If a loved one is diagnosed with cancer, you may feel an obligation to be present to provide the most effective treatment. It is a natural instinct to want to help loved ones when they are sick. This assistance is easily provided for the most common complaints. 

This usually involves more than just giving drugs and providing comfort if possible. You can limit yourself to the same treatment procedures if you help someone you care about who is diagnosed with cancer but the frightening aspects of cancer diagnosis reinforce this instinct to do something more meaningful.

A friend of mine, let's call it Laurie, was a young mother with two small children when she discovered her husband's cancer. Her husband seemed comfortable trusting the advice of his medical team. But Laurie felt compelled to become an active participant. to do something positive to get her treatment. He discussed his wishes with him. They agreed that he had to do whatever he was forced to do, as long as it did not affect the treatment he prescribed.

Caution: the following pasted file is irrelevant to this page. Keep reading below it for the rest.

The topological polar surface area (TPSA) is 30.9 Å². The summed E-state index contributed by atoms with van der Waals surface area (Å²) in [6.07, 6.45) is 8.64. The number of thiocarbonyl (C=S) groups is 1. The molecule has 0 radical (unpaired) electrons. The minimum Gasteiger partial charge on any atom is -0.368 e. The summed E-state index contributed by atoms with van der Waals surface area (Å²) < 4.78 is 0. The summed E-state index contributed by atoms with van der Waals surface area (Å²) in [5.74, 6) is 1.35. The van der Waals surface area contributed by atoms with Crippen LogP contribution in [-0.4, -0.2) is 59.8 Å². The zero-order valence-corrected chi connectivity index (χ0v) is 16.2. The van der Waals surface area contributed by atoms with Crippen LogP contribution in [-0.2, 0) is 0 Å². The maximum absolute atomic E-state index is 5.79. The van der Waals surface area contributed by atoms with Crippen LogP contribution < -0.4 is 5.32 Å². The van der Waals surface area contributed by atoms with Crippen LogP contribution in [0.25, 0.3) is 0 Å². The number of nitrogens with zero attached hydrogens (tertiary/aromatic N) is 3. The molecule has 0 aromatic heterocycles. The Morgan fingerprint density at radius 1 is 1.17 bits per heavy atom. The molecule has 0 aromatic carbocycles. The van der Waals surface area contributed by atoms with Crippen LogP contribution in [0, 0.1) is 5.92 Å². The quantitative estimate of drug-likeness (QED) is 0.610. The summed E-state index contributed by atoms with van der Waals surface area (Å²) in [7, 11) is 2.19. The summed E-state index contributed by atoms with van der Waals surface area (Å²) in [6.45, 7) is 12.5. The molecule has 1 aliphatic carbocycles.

During one of her husband's first chemotherapy sessions, he spoke with an oncologist and asked what changes he could make to his diet to boost his immune system and better fight disease. He was very disappointed with the doctor's reaction. He declined his offer and said it was no problem; that he should let him go on a diet he already knew.

He was sceptical of this suggestion. Disappointed but not polluted, he researched the Internet and spoke with a nutritionist at the hospital where his treatment was offered. Nutritionists disagree with the doctor's judgment and nature of not being interested.